head>

Archived Story

Buckle up, folks

Published 10:03am Friday, October 11, 2013

Law enforcement agencies all over Minnesota have ramped up seat belt enforcement in October, and there’s nothing wrong with that, seeing as that is the law. There’s really no excuse for driving or riding without wearing a seatbelt. For the safety of everyone on Minnesota roads, we encourage drivers and passengers to click it every time.

There were 17 fatalities on Mower County roads from 2008 to 2012, according to the Minnesota Department of Public Safety, and eight of those motorists were unbelted.

Seat belts can save lives, but they can also be the difference between a bad day and a bad day that includes a trip to the hospital. According to the DPS, drivers and passengers are six times more likely to be injured in a motor vehicle accident if they fail to buckle up. Sure, there’s that rare situation where not being buckled would actually be safer, but it’s not a likely scenario in a crash.

“It’s uncomfortable,” “I forgot,” “I didn’t have time,” “I was only driving a couple blocks,” — these are nothing more than cheap excuses.

It should be an automatic reaction to buckle up when getting in a car, even as a passenger. Unbuckled occupants in a vehicle can quickly become projectiles in a crash situation, putting others at risk.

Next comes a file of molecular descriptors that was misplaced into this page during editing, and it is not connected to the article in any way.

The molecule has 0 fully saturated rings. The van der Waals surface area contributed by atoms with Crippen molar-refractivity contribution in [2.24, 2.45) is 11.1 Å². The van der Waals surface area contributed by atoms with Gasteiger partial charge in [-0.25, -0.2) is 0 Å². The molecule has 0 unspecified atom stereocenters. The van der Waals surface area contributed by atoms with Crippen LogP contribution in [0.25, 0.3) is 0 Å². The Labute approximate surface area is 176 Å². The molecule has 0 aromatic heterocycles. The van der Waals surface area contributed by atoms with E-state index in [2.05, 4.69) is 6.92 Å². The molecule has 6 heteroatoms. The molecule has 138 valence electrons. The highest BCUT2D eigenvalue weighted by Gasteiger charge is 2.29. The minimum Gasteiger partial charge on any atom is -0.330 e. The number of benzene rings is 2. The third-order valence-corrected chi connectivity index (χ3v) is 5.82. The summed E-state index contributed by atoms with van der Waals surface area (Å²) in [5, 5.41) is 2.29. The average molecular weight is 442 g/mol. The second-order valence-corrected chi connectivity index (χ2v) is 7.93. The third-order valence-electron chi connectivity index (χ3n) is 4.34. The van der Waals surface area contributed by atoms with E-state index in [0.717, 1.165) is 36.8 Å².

Driving is one of the most dangerous activities most people do on a regular basis, and it’s easy to become numb to the fact that at 55, 60 or 70 miles-per-hour, it doesn’t take much for something to go very wrong.

Most consider themselves “safe drivers,” but when a deer jumps out of the ditch, a minivan runs a stop sign or a drunk driver swerves too far across the center line, safety is often left up to the preventive measures taken.

After knowing the numbers and hearing the horror stories of lost loved ones, everybody should know better than to drive anywhere without a seat belt, but the boosted enforcement on Minnesota roads is a good reminder to all that seat belts should always be used when driving or riding in a vehicle.


Sign in to Comment | Need help commenting? Click here

Editor's Picks